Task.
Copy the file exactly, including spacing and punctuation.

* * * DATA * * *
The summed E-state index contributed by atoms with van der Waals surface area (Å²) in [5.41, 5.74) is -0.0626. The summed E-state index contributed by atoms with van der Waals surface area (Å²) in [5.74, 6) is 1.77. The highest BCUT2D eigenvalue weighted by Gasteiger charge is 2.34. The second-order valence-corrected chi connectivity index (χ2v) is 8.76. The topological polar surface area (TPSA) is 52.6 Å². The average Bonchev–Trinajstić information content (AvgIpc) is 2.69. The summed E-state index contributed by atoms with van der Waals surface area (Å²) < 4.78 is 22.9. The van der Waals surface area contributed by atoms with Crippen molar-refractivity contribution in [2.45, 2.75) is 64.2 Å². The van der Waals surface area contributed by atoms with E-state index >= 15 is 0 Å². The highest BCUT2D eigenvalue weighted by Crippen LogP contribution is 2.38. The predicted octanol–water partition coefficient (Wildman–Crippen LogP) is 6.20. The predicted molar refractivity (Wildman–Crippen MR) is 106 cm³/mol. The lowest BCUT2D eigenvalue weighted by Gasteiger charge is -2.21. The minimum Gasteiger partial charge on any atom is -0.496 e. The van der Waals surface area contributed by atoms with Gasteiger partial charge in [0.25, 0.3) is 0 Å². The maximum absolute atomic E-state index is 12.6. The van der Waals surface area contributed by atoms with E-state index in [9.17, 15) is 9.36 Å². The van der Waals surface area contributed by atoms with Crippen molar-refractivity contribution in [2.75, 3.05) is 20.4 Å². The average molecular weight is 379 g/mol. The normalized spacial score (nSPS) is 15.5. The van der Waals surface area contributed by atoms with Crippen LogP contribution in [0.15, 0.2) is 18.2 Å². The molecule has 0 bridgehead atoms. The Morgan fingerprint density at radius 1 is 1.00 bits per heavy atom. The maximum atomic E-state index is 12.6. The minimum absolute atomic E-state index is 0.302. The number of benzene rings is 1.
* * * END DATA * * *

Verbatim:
The summed E-state index contributed by atoms with van der Waals surface area (Å²) in [5.41, 5.74) is -0.0626. The summed E-state index contributed by atoms with van der Waals surface area (Å²) in [5.74, 6) is 1.77. The highest BCUT2D eigenvalue weighted by Gasteiger charge is 2.34. The second-order valence-corrected chi connectivity index (χ2v) is 8.76. The topological polar surface area (TPSA) is 52.6 Å². The average Bonchev–Trinajstić information content (AvgIpc) is 2.69. The summed E-state index contributed by atoms with van der Waals surface area (Å²) < 4.78 is 22.9. The van der Waals surface area contributed by atoms with Crippen molar-refractivity contribution in [2.45, 2.75) is 64.2 Å². The van der Waals surface area contributed by atoms with E-state index >= 15 is 0 Å². The highest BCUT2D eigenvalue weighted by Crippen LogP contribution is 2.38. The predicted octanol–water partition coefficient (Wildman–Crippen LogP) is 6.20. The predicted molar refractivity (Wildman–Crippen MR) is 106 cm³/mol. The lowest BCUT2D eigenvalue weighted by Gasteiger charge is -2.21. The minimum Gasteiger partial charge on any atom is -0.496 e. The van der Waals surface area contributed by atoms with Gasteiger partial charge in [0.25, 0.3) is 0 Å². The maximum absolute atomic E-state index is 12.6. The van der Waals surface area contributed by atoms with E-state index in [9.17, 15) is 9.36 Å². The van der Waals surface area contributed by atoms with Crippen molar-refractivity contribution in [2.75, 3.05) is 20.4 Å². The average molecular weight is 379 g/mol. The normalized spacial score (nSPS) is 15.5. The van der Waals surface area contributed by atoms with Crippen LogP contribution in [0.15, 0.2) is 18.2 Å². The molecule has 0 bridgehead atoms. The Morgan fingerprint density at radius 1 is 1.00 bits per heavy atom. The maximum atomic E-state index is 12.6. The minimum absolute atomic E-state index is 0.302. The number of benzene rings is 1.